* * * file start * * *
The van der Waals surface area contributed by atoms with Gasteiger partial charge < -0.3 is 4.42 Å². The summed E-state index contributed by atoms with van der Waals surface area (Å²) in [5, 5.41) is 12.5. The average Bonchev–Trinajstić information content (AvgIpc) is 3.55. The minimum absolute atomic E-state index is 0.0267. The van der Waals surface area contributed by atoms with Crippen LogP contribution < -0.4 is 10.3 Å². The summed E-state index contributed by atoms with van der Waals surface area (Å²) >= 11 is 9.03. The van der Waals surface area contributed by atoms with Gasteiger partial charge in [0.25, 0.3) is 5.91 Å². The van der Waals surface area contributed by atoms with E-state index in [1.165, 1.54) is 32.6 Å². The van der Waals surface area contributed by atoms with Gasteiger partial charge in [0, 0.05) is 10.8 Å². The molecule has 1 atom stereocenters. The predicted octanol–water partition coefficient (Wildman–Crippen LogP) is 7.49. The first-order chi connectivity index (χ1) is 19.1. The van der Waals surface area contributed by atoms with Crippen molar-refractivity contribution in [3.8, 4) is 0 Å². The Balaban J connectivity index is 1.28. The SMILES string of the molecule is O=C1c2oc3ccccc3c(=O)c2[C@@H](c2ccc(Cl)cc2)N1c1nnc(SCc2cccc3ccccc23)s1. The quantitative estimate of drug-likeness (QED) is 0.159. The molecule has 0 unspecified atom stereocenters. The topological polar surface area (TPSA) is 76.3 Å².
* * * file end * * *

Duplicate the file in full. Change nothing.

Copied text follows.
The van der Waals surface area contributed by atoms with Gasteiger partial charge < -0.3 is 4.42 Å². The summed E-state index contributed by atoms with van der Waals surface area (Å²) in [5, 5.41) is 12.5. The average Bonchev–Trinajstić information content (AvgIpc) is 3.55. The minimum absolute atomic E-state index is 0.0267. The van der Waals surface area contributed by atoms with Crippen LogP contribution < -0.4 is 10.3 Å². The summed E-state index contributed by atoms with van der Waals surface area (Å²) >= 11 is 9.03. The van der Waals surface area contributed by atoms with Gasteiger partial charge in [0.25, 0.3) is 5.91 Å². The van der Waals surface area contributed by atoms with E-state index in [1.165, 1.54) is 32.6 Å². The van der Waals surface area contributed by atoms with Gasteiger partial charge in [0, 0.05) is 10.8 Å². The molecule has 1 atom stereocenters. The predicted octanol–water partition coefficient (Wildman–Crippen LogP) is 7.49. The first-order chi connectivity index (χ1) is 19.1. The van der Waals surface area contributed by atoms with Crippen molar-refractivity contribution in [3.8, 4) is 0 Å². The Balaban J connectivity index is 1.28. The SMILES string of the molecule is O=C1c2oc3ccccc3c(=O)c2[C@@H](c2ccc(Cl)cc2)N1c1nnc(SCc2cccc3ccccc23)s1. The quantitative estimate of drug-likeness (QED) is 0.159. The molecule has 0 unspecified atom stereocenters. The topological polar surface area (TPSA) is 76.3 Å².